Planet-hunting satellite launches from Cape Canaveral

Two-year mission will survey bright stars between 30 and 300 light years from Earth.
By Laurel Kornfeld | Jan 18, 2019
NASA's Transiting Exoplanet Survey Satellite (TESS), the successor to the Kepler mission, successfully launched from Cape Canaveral Air Force Station in Florida at 6:51 PM EDT on Wednesday, April 18.

The two solar arrays that will power the probe successfully deployed an hour later, at 7:53 PM.

TESS will use six thruster burns over the next several weeks, each of which will put it in a more elongated orbit, until the spacecraft approaches the Moon. A gravitational assist from the Moon will transfer it into its science orbit, which will take it around the Earth every 13.7 days.

Before TESS's actual science work begins, its instruments will undergo testing for about 60 days.

During its two-year mission, TESS will use four specially-built wide-field cameras to map the sky, which has been divided into 26 sectors, 13 in the southern sky and 13 in the northern sky.

The probe will use the transit method, which involves measuring periodic reductions in a star's light as an orbiting planet passes in front of that star, and will cover 85 percent of the sky.

Of the 3,700 confirmed exoplanets discovered since 1992, 78 percent have been found via the transit method. Kepler, which observed faint stars ranging from 300 to 3,000 light years away, discovered more than 2,600 of these planets.

TESS will look closer to home by studying stars 30 to 100 times brighter than those observed by Kepler, at a distance ranging from 30 to 300 light years away.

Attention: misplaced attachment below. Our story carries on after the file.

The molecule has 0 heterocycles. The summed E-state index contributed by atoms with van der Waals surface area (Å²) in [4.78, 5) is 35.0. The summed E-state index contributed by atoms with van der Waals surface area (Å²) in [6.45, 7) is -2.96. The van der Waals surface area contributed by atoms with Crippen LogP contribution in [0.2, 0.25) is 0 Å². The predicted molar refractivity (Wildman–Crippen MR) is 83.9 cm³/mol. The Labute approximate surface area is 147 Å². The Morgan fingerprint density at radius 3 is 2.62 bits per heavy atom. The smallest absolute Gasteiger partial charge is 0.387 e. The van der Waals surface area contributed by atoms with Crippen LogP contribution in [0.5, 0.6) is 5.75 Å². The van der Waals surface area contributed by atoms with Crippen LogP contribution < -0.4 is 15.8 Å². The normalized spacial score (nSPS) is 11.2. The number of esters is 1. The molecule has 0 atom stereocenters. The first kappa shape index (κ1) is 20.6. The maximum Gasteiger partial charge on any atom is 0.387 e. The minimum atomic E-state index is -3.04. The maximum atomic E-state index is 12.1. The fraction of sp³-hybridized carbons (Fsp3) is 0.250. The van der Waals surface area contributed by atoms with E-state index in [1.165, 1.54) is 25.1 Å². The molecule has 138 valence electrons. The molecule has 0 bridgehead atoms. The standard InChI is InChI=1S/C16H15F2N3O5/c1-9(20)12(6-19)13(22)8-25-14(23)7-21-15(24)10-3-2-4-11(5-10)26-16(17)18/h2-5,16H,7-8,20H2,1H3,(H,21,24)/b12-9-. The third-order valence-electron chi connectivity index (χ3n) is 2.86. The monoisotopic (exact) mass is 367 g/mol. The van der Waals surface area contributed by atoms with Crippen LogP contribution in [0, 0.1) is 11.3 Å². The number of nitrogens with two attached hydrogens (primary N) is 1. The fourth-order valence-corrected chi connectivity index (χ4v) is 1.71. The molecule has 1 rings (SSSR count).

"We are thrilled TESS is on its way to help us discover worlds we have yet to imagine, worlds that could possibly be habitable or harbor life," said Thomas Zurbuchen, associate administrator of NASA's Science Mission Directorate. "With missions like the James Webb Space Telescope (JWST) to help us study the details of these planets, we are ever the closer to discovering whether we are alone in the universe."

Concentrating on bright stars will enable TESS to use spectroscopy to measure the absorption and emission of light and use this data to determine a planet's mass, density, and atmospheric conditions. Identifying atmospheric molecules will help scientists determine the habitability of individual planets.

"The targets TESS finds are going to be fantastic subjects for research for decades to come," noted mission project scientist Stephen Rinehart of NASA's Goddard Space Flight Center in Greenbelt, Maryland.

Mission principal investigator George Ricker of the Massachusetts Institute of Technology (MIT) Kavli Institute for Astrophysics and Space Research, stated, "One critical piece for the science return of TESS is the high data rate associated with its orbit. Each time the spacecraft passes close to Earth, it will transmit full-frame images taken with the cameras. That's one of the unique things TESS brings that was not possible before."

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